9G5X - Final Day

Created on Tuesday, 21 March 2017

9G5X antennas2The Crew here at 9G5X are starting to wrap up for our last day here in Ghana. The 5 Band Spiderbeam and 12m mast in the garden area was taken down this afternoon, leaving the HF beams on the roof and our LF aerials.

Tonight (Monday) evening we had the most enormous thunderstorm with torrential rain and the heavy QRN to go with it. Bob, 5B4AGN is doing his best on LF, but sadly 160 and 80m are almost unusable because of QRN. Unfortunately, there's nothing we can do about conditions.

The low band aerials are coming down early Tuesday at first light, but we will be on tomorrow (Tuesday) until about 13z, using the remaining two beams on the roof. At about 14z we all start to take down the rest our HF aerials and pack up for the red-eye flight leaving Accra for London Heathrow at 23:00z.

It has been great fun working all you guys from down here at Aburi, north of Accra. This place is an outstanding radio QTH and we've had the run of the garden and the hotel roof for aerials. The only downside has been the regular power outages, which have plagued us from time-to-time.

Sweet Mother Eco Lodge isn't Five Star, but our hosts have been very accommodating and, of course, we've had a great time running the pile-ups and working all you guys. For future 9G operations, this is a good place for a radio DXpedition with ham friendly owners. The food and the accommodation are only just adequate, but for two weeks, we've managed very well. The locals Ghanaians are lovely folks, who are convinced that we are all certified, but still treat us as valued guests.

Sure, there are things we could have done better, but this was a holiday DXpedition and we took no donations or requested donations. It was all pretty laid back and a lot of fun. What you see is what you get, and we hope you managed at least one 9G5X QSO. Charles M0OXO has done a great job getting logs into Clublog and on to LoTW. If you have logging queries, we'll do our best to help, if you drop Charles an email.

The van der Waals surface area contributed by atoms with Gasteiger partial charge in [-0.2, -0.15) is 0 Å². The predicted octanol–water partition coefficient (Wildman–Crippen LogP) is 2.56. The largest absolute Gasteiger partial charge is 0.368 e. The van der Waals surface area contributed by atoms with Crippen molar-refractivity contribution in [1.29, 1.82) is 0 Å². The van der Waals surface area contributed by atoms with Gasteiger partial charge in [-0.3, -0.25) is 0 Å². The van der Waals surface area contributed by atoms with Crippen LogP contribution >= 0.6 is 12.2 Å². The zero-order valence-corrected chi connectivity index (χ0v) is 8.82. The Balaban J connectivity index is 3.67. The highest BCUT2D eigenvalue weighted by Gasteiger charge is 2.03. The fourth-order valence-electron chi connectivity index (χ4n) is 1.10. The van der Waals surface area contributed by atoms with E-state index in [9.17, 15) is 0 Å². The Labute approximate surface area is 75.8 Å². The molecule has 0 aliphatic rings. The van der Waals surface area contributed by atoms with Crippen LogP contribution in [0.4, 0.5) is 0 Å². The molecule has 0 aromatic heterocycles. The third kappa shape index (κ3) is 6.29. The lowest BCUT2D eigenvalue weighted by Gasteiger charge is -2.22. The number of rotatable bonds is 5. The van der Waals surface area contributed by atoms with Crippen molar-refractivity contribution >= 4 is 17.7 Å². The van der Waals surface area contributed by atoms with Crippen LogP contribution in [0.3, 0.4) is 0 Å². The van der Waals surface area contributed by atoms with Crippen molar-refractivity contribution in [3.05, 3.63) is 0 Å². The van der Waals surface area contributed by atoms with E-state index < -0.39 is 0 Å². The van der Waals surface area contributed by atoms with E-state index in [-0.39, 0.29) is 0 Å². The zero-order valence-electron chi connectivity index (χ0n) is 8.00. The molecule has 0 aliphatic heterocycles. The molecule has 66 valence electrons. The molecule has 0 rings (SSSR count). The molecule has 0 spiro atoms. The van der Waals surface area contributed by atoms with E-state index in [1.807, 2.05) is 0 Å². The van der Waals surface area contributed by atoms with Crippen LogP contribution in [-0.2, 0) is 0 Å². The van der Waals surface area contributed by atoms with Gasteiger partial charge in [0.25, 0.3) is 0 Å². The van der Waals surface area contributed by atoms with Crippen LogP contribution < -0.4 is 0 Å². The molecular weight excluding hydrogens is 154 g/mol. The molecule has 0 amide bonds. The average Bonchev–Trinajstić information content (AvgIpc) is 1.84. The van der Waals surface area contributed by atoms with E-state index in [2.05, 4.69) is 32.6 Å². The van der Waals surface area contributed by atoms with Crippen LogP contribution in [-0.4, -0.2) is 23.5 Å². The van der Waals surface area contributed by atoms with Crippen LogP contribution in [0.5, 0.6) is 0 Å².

Can I say that in our experience, some of the very loud Italians using code readers on CW made working them slow and difficult. There are, without doubt, some top-line Italian ops, but only a few. Working the guys with code readers is a nightmare, requiring us to repeat the exchange and their call multiple times.

The best way to work us, is to call once, then listen, if no response then call once again, then listen. One call only is best, then listen. Don't all call up 1, but spread out up to say +1 to +3 on CW and. Up to 15 kHz on SSB. Again, call just once then listen and don't leave a huge time gap with no repeat of your call. We hear summat like "SVD" as we tune over the pile up. It could be Andy or an IK6, but then often we hear nothing for ages. Drop your in call regularly, maybe every 2 seconds, but only once, but time it right!

We really don't care if you are in MI or FL or Aberystwyth, and we don't need your name or QTH or inside leg measurement. Once we have your call, we don't need it repeating four times plus 73 and best DX. Just "599 TU" is good, if you are sure that we have your callsign logged correctly.

The number of casual dupes has shocked us and sometimes yesterday when I was on 17m CW in the late afternoon maybe three out of ten QSOs were duplicates. None of us get this. Clublog tells you which band and mode you've worked us, so why keep calling us?

Enough of our thoughts. We just hope we've given some of you a new bandslot or mode from Ghana. The pile ups here have been insane, but great fun to run. RTTY was a blast on 18 MHz yesterday with many Gs worked whilst the RDX contest was ongoing. We decided to stick to just one band for RTTY to avoid working the same big hitters over and over again. Quite a few people managed a new one on RTTY with our single band strategy. Of course, others bugged us constantly for other bands.

We have about 29K QSOs in the log up to now. We are not trying to beat other scores since this is a group of only six guys working the radios part-time. Some of the guys have been sight-seeing and enjoying the radio only when they can or when they feel like it. We didn't have strict shift rotas here, it is was all very free and easy.

We've had a fabulous time with a lot of laughs at some of our (bad) habits and frailties, which is about what you would expect from a group of known reprobates. Thank you for the great QSOs and the fine operating skills exhibited by G and EI operators, who to us were among the best. You are all a credit to the hobby.

73 until next time.

Steve Wilson, G3VMW for the 9G5X crew.

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